How To Design A Killer iPhone and iPad Wallpapers
So, you want to make a great iPhone wallpaper?
...Awesome! But there are a few things you should know first.
Lesson #1: Dimensions. An iPhone wallpaper should be 640 pixels wide by 960 pixels tall. Why so big? Because the iPhone's screen is super high resolution. This means it can display a giant image in a small space and have it look really crisp.
Lesson #2: Lock vs. Home Screens. Your wallpaper will be displayed in one of two places on a person's phone. Their lock screen or their home screen. A person's lock screen is the "welcome" screen they see when they turn on their iPhone, before they "unlock" it. Their "home" screen has all their app icons on it. It's important to design for one of these views, as different parts of the wallpaper will be viewable. See below!
Lesson #3: Making Sets! While you can choose to only make a lock-screen or home-screen version of your wallpaper, you can also make a complete set! That way someone can have two different versions of the same wallpaper, on each part of their phone.
Lesson #4: Template Time! To help you make better iPhone wallpapers, we put together two design templates you can work from. Simply download them and place them as layers in front of the backgrounds you're making. This will ensure you put everything in the right place. Grab them right below (they're also actual size).
Lesson #5: Advanced Wallpapers. Some people have taken home screen wallpapers to the next level by creatively designing around people's app icons (e.g. designing shelves that the icons rest upon). This is a difficult exercise, but can lead to brilliant results like the one below. Note: Advanced wallpapers are recommended for people who own iPhones or iPod Touches, so they can constantly test their design on their own devices first.
Now that you've mastered the art of making iPhone wallpapers, what about the iPad? While it's kind of similar, it's also different in important ways.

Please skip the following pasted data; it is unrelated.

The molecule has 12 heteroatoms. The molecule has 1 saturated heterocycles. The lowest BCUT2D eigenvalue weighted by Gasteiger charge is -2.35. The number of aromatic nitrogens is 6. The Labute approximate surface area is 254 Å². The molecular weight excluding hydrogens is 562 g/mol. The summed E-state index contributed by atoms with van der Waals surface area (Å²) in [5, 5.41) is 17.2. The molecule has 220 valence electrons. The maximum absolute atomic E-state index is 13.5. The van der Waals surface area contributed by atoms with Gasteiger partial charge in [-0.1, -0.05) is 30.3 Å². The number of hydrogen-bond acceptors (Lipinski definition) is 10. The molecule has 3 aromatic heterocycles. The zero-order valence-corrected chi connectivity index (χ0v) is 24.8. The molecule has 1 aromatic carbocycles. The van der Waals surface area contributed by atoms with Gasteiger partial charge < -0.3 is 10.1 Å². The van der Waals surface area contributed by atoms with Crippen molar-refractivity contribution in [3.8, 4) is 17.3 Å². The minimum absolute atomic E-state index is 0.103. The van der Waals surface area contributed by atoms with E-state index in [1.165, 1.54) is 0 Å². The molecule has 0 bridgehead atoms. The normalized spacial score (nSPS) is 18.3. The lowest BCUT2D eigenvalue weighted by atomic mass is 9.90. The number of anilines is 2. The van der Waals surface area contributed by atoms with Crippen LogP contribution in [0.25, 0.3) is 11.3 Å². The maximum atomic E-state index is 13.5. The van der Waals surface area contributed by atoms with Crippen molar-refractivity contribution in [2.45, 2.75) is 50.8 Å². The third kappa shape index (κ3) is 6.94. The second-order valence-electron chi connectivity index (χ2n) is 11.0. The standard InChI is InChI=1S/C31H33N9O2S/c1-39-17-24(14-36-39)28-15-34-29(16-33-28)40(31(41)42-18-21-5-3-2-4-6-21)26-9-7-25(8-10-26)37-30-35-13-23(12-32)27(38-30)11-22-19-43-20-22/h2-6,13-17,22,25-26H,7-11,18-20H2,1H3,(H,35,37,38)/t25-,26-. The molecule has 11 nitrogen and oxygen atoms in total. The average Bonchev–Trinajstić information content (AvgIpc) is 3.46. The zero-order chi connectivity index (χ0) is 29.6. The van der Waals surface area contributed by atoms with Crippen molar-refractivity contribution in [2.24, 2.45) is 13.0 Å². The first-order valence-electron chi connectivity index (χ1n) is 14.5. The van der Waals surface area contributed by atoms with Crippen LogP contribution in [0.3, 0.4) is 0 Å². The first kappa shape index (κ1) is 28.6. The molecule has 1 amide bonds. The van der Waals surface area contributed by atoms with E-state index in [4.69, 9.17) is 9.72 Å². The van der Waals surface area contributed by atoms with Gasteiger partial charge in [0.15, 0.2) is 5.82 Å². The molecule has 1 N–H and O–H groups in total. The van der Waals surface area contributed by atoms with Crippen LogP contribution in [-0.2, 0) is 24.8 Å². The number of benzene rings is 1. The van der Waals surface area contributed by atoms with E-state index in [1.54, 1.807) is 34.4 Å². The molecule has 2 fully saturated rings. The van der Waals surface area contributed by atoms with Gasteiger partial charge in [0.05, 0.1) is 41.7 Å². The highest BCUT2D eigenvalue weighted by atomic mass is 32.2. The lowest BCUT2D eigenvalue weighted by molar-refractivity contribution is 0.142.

Lesson #1: Dimensions. The iPad is unique because you can view the lock and home screens both vertically (1536x2048) and horizontally (2048x1536). So does that mean you have to design two wallpapers?
Apple made it so that if you design one big square wallpaper (2048x2048) it'll use that for both views, with automatic cropping. Here's a rough image to help you understand how it works:
Lesson #2: Hot Spots. Because parts of your wallpaper are automatically hidden/cropped out depending on whether the user is holding their iPad vertically or horizontally, you should always put the important stuff toward the middle.
We created handy templates to use for both the home and lock screens. Here's how they work:
(1) Red means always hidden. Anything you put in the red corner boxes won't appear on anyone's iPad, ever. You could put anything you like there because no one will ever see it (except for when they're browsing them on this site).
(2) Dark green means partially visible/sometimes visible. It's important to design in the dark green areas but keep in mind that they'll only sometimes display or will be partially covered up.
(3) Light green means GO! Always put the most important parts of your wallpaper in the light green area. This includes text/main character images/etc.
Download these images to your computer to use as reference templates. You can sit them above your wallpapers and change the transparencies to make sure everything is positioned correctly. While they appear smaller than normal here, when you open them on your computer they'll be actual size.
Lesson #3: Lock vs. Home Screens. You can tell from the templates above that because the iPad is much bigger than the iPhone, the difference between lock screens and home screens is more subtle. This means that while you still can optimize for one or the other, it's not as big a deal if you don't. Just stick to the light green spots.